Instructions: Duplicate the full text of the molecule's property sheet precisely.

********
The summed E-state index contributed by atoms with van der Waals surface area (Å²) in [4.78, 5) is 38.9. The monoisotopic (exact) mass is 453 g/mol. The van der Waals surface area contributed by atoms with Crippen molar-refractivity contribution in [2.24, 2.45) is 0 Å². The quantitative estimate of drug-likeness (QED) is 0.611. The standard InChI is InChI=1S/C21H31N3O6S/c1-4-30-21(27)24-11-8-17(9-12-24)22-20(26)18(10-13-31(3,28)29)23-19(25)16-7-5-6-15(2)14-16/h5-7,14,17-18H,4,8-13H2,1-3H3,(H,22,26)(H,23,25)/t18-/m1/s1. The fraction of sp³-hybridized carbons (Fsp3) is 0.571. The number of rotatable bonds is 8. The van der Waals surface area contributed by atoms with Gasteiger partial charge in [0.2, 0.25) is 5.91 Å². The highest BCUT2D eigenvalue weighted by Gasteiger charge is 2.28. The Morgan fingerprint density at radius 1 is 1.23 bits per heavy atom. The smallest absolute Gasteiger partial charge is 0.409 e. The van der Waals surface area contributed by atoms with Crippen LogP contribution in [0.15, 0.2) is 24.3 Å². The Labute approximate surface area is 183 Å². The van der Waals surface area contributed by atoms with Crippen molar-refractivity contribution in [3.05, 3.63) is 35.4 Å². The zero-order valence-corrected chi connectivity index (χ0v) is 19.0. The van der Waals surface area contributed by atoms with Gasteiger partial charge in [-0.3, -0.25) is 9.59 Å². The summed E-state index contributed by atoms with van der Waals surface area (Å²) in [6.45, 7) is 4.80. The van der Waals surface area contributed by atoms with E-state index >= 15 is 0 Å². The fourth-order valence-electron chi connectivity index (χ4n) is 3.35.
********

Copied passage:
The summed E-state index contributed by atoms with van der Waals surface area (Å²) in [4.78, 5) is 38.9. The monoisotopic (exact) mass is 453 g/mol. The van der Waals surface area contributed by atoms with Crippen molar-refractivity contribution in [2.24, 2.45) is 0 Å². The quantitative estimate of drug-likeness (QED) is 0.611. The standard InChI is InChI=1S/C21H31N3O6S/c1-4-30-21(27)24-11-8-17(9-12-24)22-20(26)18(10-13-31(3,28)29)23-19(25)16-7-5-6-15(2)14-16/h5-7,14,17-18H,4,8-13H2,1-3H3,(H,22,26)(H,23,25)/t18-/m1/s1. The fraction of sp³-hybridized carbons (Fsp3) is 0.571. The number of rotatable bonds is 8. The van der Waals surface area contributed by atoms with Gasteiger partial charge in [0.2, 0.25) is 5.91 Å². The highest BCUT2D eigenvalue weighted by Gasteiger charge is 2.28. The Morgan fingerprint density at radius 1 is 1.23 bits per heavy atom. The smallest absolute Gasteiger partial charge is 0.409 e. The van der Waals surface area contributed by atoms with Crippen LogP contribution in [0.15, 0.2) is 24.3 Å². The Labute approximate surface area is 183 Å². The van der Waals surface area contributed by atoms with Crippen molar-refractivity contribution in [3.05, 3.63) is 35.4 Å². The zero-order valence-corrected chi connectivity index (χ0v) is 19.0. The van der Waals surface area contributed by atoms with Gasteiger partial charge in [-0.3, -0.25) is 9.59 Å². The summed E-state index contributed by atoms with van der Waals surface area (Å²) in [6.45, 7) is 4.80. The van der Waals surface area contributed by atoms with E-state index >= 15 is 0 Å². The fourth-order valence-electron chi connectivity index (χ4n) is 3.35.